Strawberry trees, botanically classified as Arbutus unedo, are evergreen shrubs or small trees belonging to the Ericaceae family. The plants reach anywhere from 5 to 10 meters in height and are easy to cultivate, being shade, drought, and frost tolerant. Strawberry trees are primarily ornamental, favored for their textured, multicolored bark, evergreen leaves, and aromatic flowers. The trees are also known for their brightly colored edible fruits. Despite the fruit’s unique, textured appearance and strawberry moniker, Strawberry tree fruits have a mild flavor and are mainly incorporated into cooked preparations with added sweetener or other flavor enhancers. Strawberry tree fruits are also known as Cane or Cain apple, Irish Strawberry tree, Andrachne, and the Killarney Strawberry tree. The fruits are delicate and highly perishable, rarely cultivated for commercial production, and the trees are variable in fruit production, dependent on the climate. Strawberry tree fruits take approximately twelve months to mature and are foraged from wild and home garden trees, sold through local markets and distributors as a specialty fruit.

Nutritional Value

Strawberry tree fruits are an excellent source of fiber to regulate the digestive tracts and vitamin C to strengthen the immune system. The fruits also contain beta-carotene, colored pigments in the flesh that provide antioxidant-like properties to reduce inflammation. In natural medicines, Strawberry tree fruits have been incorporated into decoctions as a diuretic, tonic, or antiseptic.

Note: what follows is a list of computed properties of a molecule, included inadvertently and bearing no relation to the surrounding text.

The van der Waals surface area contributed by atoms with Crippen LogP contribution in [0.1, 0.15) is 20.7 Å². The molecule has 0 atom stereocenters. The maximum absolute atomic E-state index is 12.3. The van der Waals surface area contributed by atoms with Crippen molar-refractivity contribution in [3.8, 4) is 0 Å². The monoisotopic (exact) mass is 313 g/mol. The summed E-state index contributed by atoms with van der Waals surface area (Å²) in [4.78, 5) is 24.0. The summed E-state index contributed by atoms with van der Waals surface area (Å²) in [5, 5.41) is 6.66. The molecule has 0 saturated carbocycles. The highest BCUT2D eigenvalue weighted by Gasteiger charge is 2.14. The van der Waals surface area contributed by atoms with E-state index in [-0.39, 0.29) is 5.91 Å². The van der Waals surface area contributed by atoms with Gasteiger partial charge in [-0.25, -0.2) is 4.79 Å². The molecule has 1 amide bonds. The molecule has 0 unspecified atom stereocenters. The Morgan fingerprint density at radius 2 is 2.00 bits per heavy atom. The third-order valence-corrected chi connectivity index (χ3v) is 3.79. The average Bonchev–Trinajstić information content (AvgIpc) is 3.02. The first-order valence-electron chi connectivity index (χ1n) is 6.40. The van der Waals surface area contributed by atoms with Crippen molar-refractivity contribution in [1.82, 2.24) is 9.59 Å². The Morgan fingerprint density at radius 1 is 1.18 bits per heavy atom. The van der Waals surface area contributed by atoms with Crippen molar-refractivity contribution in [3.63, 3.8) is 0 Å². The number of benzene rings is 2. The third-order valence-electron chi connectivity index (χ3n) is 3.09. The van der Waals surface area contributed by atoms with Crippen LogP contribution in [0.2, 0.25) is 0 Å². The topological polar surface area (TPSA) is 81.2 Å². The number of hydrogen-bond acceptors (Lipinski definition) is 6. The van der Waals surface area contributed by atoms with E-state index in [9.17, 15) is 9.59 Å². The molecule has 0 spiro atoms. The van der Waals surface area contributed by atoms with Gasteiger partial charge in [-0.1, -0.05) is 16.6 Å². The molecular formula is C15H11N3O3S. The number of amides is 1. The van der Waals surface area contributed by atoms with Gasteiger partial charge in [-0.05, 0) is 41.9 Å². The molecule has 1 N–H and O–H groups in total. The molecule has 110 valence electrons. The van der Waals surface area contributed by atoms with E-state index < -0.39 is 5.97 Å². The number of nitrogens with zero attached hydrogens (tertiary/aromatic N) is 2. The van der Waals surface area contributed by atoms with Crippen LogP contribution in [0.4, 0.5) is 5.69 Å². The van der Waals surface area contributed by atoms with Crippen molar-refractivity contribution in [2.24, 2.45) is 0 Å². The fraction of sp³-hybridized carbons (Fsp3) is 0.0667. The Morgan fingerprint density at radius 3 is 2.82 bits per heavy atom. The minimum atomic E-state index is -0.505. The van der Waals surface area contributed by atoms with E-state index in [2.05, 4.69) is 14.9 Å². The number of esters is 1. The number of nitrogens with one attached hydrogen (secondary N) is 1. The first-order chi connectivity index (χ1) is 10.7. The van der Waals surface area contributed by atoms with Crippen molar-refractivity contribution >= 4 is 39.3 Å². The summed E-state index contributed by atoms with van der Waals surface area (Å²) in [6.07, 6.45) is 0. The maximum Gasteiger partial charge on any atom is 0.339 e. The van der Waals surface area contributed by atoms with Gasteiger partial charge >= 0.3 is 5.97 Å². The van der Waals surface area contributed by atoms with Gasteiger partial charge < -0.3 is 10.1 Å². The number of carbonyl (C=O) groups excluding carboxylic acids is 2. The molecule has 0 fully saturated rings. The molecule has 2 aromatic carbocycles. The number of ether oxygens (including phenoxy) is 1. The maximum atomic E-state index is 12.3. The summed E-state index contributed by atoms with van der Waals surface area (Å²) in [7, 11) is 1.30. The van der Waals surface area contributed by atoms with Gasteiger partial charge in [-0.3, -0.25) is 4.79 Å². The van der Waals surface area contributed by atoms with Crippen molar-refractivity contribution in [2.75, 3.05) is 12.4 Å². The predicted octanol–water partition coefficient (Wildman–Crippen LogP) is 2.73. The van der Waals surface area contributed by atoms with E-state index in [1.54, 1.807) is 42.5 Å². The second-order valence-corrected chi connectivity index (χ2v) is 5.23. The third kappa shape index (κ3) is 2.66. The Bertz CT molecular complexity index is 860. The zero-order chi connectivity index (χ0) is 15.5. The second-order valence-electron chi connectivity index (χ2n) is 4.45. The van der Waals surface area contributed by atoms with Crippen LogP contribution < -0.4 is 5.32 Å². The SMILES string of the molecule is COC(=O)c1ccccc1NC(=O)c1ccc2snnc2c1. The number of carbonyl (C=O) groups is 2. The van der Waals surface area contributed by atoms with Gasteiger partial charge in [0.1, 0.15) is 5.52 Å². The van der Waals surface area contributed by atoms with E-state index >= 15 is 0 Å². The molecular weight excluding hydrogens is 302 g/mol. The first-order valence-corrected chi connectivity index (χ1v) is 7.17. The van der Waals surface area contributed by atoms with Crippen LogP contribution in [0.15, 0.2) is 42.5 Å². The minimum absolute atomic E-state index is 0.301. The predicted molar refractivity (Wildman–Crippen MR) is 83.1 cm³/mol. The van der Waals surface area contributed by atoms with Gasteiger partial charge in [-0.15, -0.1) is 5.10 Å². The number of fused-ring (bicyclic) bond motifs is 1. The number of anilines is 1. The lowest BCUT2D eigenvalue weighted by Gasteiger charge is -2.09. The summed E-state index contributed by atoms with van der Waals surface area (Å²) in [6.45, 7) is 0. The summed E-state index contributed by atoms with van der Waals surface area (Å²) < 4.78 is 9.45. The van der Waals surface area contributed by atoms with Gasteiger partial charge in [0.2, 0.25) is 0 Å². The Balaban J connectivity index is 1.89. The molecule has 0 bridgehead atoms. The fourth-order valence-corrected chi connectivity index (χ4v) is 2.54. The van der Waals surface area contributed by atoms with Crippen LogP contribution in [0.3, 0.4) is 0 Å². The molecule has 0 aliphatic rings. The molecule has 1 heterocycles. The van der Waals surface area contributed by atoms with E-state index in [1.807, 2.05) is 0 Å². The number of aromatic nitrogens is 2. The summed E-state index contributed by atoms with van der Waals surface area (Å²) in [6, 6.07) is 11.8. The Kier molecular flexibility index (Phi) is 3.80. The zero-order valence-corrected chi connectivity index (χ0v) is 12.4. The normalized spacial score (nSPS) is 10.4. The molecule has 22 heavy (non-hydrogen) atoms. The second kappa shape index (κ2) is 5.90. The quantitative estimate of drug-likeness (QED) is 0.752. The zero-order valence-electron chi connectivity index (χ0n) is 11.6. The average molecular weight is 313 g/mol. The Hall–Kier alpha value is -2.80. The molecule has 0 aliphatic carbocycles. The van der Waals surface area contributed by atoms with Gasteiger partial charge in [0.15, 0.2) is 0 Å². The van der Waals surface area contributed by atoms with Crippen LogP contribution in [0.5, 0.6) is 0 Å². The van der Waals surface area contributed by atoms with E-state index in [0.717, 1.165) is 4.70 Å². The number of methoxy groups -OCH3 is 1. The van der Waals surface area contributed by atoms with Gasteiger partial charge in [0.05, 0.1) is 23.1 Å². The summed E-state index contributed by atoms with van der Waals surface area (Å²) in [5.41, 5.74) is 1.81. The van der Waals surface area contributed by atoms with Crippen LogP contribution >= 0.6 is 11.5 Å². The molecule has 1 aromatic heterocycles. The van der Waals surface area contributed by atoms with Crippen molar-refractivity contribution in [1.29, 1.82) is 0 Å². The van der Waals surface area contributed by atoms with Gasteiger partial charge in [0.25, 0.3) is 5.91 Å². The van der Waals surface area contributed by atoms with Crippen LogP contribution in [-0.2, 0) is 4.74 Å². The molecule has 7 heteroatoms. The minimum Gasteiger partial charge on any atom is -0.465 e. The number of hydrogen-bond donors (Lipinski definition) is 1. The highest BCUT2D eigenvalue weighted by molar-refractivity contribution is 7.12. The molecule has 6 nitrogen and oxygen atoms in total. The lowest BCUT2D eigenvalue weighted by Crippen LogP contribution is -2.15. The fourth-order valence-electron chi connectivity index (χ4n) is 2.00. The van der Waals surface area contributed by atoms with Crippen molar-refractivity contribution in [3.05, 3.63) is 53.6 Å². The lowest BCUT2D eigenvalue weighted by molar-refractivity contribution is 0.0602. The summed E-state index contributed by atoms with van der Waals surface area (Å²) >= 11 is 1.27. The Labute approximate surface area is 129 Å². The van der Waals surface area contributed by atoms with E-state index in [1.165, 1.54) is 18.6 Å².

Strawberry tree fruits have a bland, sweet, and subtly fruity flavor and a sandy, gritty texture. The fruits are not commonly consumed fresh due to their lackluster taste and texture, but they can occasionally be combined into green salads or blended into smoothies with other fruits. Strawberry tree fruits are more traditionally cooked with sugar or other flavorful fruits to create jams or marmalades. These jams are spread over biscuits, toast, and buns or made into a sweet filling for cakes, pies, and tarts. Strawberry tree fruits can also be cooked into syrups and glazes for ice creams, gelatos, granitas, and sorbets. In addition to sauces, syrups, and culinary dishes, Strawberry tree fruits are popularly fermented into cocktails, spirits, and mocktails. In Albania, the fruits are infused into rakija, a traditional distilled drink offered to houseguests. The fruits are also sieved and cooked with citrus and sugar to make honey; a commodity famous in Sardinia. Strawberry tree fruit honey is known as miele amaro in Sardinia and has a bittersweet flavor, utilized for pastries, beverages, desserts, and teas. Strawberry tree fruits pair well with fruits such as oranges, limes, lemons, grapefruit, and watermelon, lavender, mint, vanilla, ginger, brown sugar, and cheeses, including pecorino, feta, ricotta, chevre, and blue. The fruits are highly perishable, easily bruised, punctured, or smashed, and are foraged from trees for sale in local markets. Strawberry tree fruits should be immediately consumed or cooked for the best quality or flavor.